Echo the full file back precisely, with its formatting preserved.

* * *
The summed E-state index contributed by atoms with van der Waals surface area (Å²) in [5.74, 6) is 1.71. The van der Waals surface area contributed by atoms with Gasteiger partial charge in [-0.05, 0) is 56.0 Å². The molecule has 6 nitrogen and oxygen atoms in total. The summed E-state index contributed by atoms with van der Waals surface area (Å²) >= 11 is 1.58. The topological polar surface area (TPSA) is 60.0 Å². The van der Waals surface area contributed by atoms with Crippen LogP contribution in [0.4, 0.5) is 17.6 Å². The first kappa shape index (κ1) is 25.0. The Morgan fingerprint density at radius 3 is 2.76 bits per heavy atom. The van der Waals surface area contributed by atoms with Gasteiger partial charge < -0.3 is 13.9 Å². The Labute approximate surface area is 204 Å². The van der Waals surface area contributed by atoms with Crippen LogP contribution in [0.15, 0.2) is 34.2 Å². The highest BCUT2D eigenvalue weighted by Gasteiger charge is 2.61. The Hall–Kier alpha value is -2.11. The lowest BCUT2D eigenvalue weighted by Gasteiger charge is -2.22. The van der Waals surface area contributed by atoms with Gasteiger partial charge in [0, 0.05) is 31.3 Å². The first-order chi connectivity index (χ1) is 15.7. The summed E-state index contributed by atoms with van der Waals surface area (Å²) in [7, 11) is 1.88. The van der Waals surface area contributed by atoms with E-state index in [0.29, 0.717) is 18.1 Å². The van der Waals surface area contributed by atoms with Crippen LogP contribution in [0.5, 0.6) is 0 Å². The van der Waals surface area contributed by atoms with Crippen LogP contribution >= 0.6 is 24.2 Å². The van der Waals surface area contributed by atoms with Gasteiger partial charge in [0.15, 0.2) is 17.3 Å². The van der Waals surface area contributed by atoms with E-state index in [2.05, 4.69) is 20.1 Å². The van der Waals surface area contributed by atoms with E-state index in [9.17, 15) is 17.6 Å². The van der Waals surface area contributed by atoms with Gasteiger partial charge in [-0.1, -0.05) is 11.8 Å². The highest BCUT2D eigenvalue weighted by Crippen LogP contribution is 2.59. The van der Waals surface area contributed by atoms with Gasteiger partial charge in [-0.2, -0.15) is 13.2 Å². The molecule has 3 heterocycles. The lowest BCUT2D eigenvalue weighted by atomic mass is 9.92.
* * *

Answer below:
The summed E-state index contributed by atoms with van der Waals surface area (Å²) in [5.74, 6) is 1.71. The van der Waals surface area contributed by atoms with Gasteiger partial charge in [-0.05, 0) is 56.0 Å². The molecule has 6 nitrogen and oxygen atoms in total. The summed E-state index contributed by atoms with van der Waals surface area (Å²) >= 11 is 1.58. The topological polar surface area (TPSA) is 60.0 Å². The van der Waals surface area contributed by atoms with Crippen LogP contribution in [0.4, 0.5) is 17.6 Å². The first kappa shape index (κ1) is 25.0. The Morgan fingerprint density at radius 3 is 2.76 bits per heavy atom. The van der Waals surface area contributed by atoms with Gasteiger partial charge < -0.3 is 13.9 Å². The Labute approximate surface area is 204 Å². The van der Waals surface area contributed by atoms with Crippen LogP contribution in [0.15, 0.2) is 34.2 Å². The highest BCUT2D eigenvalue weighted by Gasteiger charge is 2.61. The Hall–Kier alpha value is -2.11. The lowest BCUT2D eigenvalue weighted by Gasteiger charge is -2.22. The van der Waals surface area contributed by atoms with Gasteiger partial charge in [0, 0.05) is 31.3 Å². The first-order chi connectivity index (χ1) is 15.7. The summed E-state index contributed by atoms with van der Waals surface area (Å²) in [7, 11) is 1.88. The van der Waals surface area contributed by atoms with E-state index in [0.29, 0.717) is 18.1 Å². The van der Waals surface area contributed by atoms with Crippen LogP contribution in [0.5, 0.6) is 0 Å². The van der Waals surface area contributed by atoms with Crippen LogP contribution >= 0.6 is 24.2 Å². The van der Waals surface area contributed by atoms with Gasteiger partial charge in [0.15, 0.2) is 17.3 Å². The van der Waals surface area contributed by atoms with E-state index in [2.05, 4.69) is 20.1 Å². The van der Waals surface area contributed by atoms with E-state index in [9.17, 15) is 17.6 Å². The van der Waals surface area contributed by atoms with Gasteiger partial charge in [-0.1, -0.05) is 11.8 Å². The highest BCUT2D eigenvalue weighted by Crippen LogP contribution is 2.59. The van der Waals surface area contributed by atoms with Gasteiger partial charge in [-0.2, -0.15) is 13.2 Å². The molecule has 3 heterocycles. The lowest BCUT2D eigenvalue weighted by atomic mass is 9.92.